Li Jian sat in a cool, dim kindergarten principal’s office and grinned as he shelled out a thick wad of colorful bills from his worn leather wallet. Principal Jin Taohong smiled back as she punched numbers on her calculator and collected 2,200 yuan – $360 – three months’ tuition for Li’s 5-year-old daughter.
That stack of bills will allow his beloved Li Xin to eat three nutritious meals every school day, color squares and triangles in workbooks, sing to the tune of a sleek black piano and, hopefully, attend college.
These basic kindergarten activities aren’t always realities for children such as Li Xin, who was born into a family of poor migrant workers. Like millions of others, her parents left their rural home in Sichuan province, hoping to earn a share of China’s new prosperity in a village just miles away from the booming city of Shanghai.
In doing so, the Lis took a chance, deciding to live outside China’s important residential registration system, a bureaucratic filter that divides urban residents from rural workers. The hukou system, as it’s known, can determine which benefits citizens receive depending on where they live.
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Those with residency permits for big cities such as Shanghai and Beijing have access to quality health care, education and other benefits. But those who live in poor villages receive little to no government help, especially when it’s time to send their children to school.
“I want (Xin) to learn,” Li Jian said. “Education is important. If she has talent, I want her to go to a university.”
Though the kindergartens of Shanghai are just a subway ride away, his daughter can’t attend them without the all-important Shanghai hukou.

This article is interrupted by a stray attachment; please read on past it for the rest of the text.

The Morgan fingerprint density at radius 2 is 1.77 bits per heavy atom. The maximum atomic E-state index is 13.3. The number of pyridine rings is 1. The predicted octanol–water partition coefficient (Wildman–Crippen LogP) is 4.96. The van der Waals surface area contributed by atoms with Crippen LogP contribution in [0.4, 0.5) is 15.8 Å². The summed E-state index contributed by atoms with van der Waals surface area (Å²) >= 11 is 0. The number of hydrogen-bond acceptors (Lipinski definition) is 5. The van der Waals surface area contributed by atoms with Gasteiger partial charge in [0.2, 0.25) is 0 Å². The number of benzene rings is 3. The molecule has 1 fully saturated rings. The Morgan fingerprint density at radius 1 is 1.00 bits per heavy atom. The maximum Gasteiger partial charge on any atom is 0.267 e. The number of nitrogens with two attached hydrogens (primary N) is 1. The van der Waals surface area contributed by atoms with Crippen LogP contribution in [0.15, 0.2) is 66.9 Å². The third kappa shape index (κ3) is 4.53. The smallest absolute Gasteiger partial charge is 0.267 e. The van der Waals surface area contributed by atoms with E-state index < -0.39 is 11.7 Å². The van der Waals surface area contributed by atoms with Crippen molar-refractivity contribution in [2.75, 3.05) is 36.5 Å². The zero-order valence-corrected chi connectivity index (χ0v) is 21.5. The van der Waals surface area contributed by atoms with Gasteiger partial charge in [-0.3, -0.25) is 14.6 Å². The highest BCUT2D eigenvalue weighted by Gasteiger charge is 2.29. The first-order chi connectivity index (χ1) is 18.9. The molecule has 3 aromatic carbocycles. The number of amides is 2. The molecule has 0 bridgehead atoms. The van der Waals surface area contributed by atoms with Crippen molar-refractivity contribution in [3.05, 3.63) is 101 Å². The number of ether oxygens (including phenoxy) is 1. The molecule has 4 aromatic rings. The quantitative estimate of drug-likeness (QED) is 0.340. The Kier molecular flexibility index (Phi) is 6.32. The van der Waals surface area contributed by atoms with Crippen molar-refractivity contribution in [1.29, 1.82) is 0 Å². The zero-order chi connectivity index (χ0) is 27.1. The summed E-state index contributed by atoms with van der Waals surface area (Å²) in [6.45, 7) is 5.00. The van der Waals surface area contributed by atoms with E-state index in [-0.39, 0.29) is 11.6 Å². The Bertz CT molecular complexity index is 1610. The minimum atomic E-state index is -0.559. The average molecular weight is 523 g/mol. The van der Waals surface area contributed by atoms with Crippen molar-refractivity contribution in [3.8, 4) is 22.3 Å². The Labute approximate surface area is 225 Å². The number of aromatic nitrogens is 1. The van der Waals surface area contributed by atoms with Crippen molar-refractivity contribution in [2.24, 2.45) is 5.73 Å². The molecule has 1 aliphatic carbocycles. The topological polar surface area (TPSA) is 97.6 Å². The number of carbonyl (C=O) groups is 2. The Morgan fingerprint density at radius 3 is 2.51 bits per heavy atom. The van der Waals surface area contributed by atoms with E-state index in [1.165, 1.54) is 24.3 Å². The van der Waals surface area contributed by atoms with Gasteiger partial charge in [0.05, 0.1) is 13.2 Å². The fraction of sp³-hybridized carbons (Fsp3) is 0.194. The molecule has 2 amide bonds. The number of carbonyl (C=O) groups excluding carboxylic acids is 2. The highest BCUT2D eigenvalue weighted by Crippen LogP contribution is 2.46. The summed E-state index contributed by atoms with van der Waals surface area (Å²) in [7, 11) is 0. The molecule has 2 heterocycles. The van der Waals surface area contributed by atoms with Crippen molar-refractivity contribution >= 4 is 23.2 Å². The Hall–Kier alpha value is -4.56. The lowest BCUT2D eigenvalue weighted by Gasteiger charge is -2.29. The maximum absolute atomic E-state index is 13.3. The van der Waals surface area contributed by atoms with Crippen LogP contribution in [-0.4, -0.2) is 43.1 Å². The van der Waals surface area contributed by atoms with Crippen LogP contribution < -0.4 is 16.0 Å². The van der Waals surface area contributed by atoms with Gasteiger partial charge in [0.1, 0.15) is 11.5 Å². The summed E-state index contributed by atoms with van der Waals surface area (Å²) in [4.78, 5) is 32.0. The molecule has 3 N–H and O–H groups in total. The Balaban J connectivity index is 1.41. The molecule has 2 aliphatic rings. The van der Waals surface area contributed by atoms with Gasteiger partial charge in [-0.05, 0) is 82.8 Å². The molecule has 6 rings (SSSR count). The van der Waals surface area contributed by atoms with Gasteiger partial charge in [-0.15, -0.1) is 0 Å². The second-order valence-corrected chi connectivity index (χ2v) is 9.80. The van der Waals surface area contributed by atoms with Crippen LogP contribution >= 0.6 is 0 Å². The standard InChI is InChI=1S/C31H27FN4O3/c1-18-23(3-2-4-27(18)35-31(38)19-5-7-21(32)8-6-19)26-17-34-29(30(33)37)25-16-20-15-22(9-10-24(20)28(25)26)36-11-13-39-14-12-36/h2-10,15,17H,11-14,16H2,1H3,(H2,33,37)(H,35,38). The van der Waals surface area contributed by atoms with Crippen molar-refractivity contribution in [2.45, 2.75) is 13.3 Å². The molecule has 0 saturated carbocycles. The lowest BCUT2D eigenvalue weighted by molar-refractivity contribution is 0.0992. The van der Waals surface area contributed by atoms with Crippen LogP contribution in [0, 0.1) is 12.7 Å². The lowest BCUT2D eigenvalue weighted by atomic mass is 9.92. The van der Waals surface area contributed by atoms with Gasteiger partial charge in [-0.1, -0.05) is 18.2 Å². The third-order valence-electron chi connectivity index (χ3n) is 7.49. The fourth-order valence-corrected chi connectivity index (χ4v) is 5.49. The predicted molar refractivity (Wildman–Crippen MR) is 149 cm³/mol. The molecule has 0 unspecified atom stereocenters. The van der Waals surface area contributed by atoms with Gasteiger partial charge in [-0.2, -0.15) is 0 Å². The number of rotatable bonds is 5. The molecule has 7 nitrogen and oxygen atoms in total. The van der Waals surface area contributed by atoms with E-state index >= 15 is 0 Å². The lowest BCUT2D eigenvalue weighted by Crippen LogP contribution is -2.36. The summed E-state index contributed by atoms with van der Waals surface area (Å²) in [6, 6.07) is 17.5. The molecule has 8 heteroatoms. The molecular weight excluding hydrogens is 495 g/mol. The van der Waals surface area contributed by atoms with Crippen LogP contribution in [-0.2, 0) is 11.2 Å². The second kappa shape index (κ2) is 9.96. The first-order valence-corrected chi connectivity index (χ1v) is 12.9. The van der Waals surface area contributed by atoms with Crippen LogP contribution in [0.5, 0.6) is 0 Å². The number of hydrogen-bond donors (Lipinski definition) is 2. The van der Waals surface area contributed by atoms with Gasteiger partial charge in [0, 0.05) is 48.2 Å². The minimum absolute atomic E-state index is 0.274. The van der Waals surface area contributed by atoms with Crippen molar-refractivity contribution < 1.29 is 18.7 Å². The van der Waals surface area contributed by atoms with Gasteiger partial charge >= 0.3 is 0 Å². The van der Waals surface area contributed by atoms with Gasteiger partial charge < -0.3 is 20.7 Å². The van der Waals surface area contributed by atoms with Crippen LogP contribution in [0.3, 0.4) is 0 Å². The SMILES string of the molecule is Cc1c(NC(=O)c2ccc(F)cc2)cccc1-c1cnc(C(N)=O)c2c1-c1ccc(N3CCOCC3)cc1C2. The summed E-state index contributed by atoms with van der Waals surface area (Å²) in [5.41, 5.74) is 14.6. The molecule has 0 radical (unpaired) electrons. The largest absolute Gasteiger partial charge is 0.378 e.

That’s how Li, 47, came to be sitting in a principal’s office counting out a tuition payment for his daughter’s education at a beautiful kindergarten that was built two years ago to serve the children of migrant families in his village.
The children of migrants often are compelled to attend schools that are close to their home villages, where the quality of education is spotty, said Jin, who’s been an educator for more than 35 years.
In many such schools, teachers aren’t qualified and school conditions are shoddy, she said. In the past two years, the Beijing government has shut down and demolished dozens of these migrant schools because they’re unsafe or ill-equipped for education, according to news reports.
Li Jian is lucky. Aiyou Jiufeng, the kindergarten for migrant kids closest to his home, is a shining beacon of hope in Jiufeng village, otherwise notable for its garbage-ridden landfills, run-down shacks and stray dogs.
Once a farming village about 25 miles from the skyscrapers of downtown Shanghai, Jiufeng is now home to migrant workers who’ve left their villages to seek prosperity in the city.
Some of them spend nine-hour days transforming planks of wood into material for boats, others work on the hundreds of construction sites in Shanghai and still others subsist by collecting trash from the streets to recycle for money.